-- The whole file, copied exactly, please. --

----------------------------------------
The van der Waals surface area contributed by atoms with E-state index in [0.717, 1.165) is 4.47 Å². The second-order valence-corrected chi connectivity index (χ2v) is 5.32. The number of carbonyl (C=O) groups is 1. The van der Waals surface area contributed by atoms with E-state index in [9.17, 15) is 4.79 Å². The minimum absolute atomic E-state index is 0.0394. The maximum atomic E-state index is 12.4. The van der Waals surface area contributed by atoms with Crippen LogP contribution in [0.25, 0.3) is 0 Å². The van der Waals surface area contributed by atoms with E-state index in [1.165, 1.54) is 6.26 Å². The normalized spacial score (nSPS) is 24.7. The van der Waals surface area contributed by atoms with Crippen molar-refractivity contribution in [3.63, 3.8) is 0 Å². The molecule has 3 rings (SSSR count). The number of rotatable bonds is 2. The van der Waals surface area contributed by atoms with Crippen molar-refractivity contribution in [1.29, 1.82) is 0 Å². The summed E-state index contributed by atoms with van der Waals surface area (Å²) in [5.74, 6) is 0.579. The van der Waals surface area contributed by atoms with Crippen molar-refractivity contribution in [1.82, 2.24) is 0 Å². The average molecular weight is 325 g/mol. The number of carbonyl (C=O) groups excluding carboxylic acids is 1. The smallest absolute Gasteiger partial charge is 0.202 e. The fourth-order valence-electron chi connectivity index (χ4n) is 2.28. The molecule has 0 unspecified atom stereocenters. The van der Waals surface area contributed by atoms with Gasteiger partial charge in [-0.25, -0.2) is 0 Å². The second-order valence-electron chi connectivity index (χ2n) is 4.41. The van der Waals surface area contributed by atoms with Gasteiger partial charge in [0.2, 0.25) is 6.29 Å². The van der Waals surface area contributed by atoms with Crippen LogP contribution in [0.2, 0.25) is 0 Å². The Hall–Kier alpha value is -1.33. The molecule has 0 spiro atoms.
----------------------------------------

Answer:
The van der Waals surface area contributed by atoms with E-state index in [0.717, 1.165) is 4.47 Å². The second-order valence-corrected chi connectivity index (χ2v) is 5.32. The number of carbonyl (C=O) groups is 1. The van der Waals surface area contributed by atoms with E-state index in [9.17, 15) is 4.79 Å². The minimum absolute atomic E-state index is 0.0394. The maximum atomic E-state index is 12.4. The van der Waals surface area contributed by atoms with Crippen LogP contribution in [0.25, 0.3) is 0 Å². The van der Waals surface area contributed by atoms with E-state index in [1.165, 1.54) is 6.26 Å². The normalized spacial score (nSPS) is 24.7. The van der Waals surface area contributed by atoms with Crippen molar-refractivity contribution in [3.63, 3.8) is 0 Å². The molecule has 3 rings (SSSR count). The number of rotatable bonds is 2. The van der Waals surface area contributed by atoms with Crippen molar-refractivity contribution in [1.29, 1.82) is 0 Å². The summed E-state index contributed by atoms with van der Waals surface area (Å²) in [5.74, 6) is 0.579. The van der Waals surface area contributed by atoms with Crippen molar-refractivity contribution in [1.82, 2.24) is 0 Å². The average molecular weight is 325 g/mol. The number of carbonyl (C=O) groups excluding carboxylic acids is 1. The smallest absolute Gasteiger partial charge is 0.202 e. The fourth-order valence-electron chi connectivity index (χ4n) is 2.28. The molecule has 0 unspecified atom stereocenters. The van der Waals surface area contributed by atoms with Gasteiger partial charge in [-0.25, -0.2) is 0 Å². The second-order valence-electron chi connectivity index (χ2n) is 4.41. The van der Waals surface area contributed by atoms with Gasteiger partial charge in [0.2, 0.25) is 6.29 Å². The van der Waals surface area contributed by atoms with Crippen LogP contribution in [0.2, 0.25) is 0 Å². The Hall–Kier alpha value is -1.33. The molecule has 0 spiro atoms.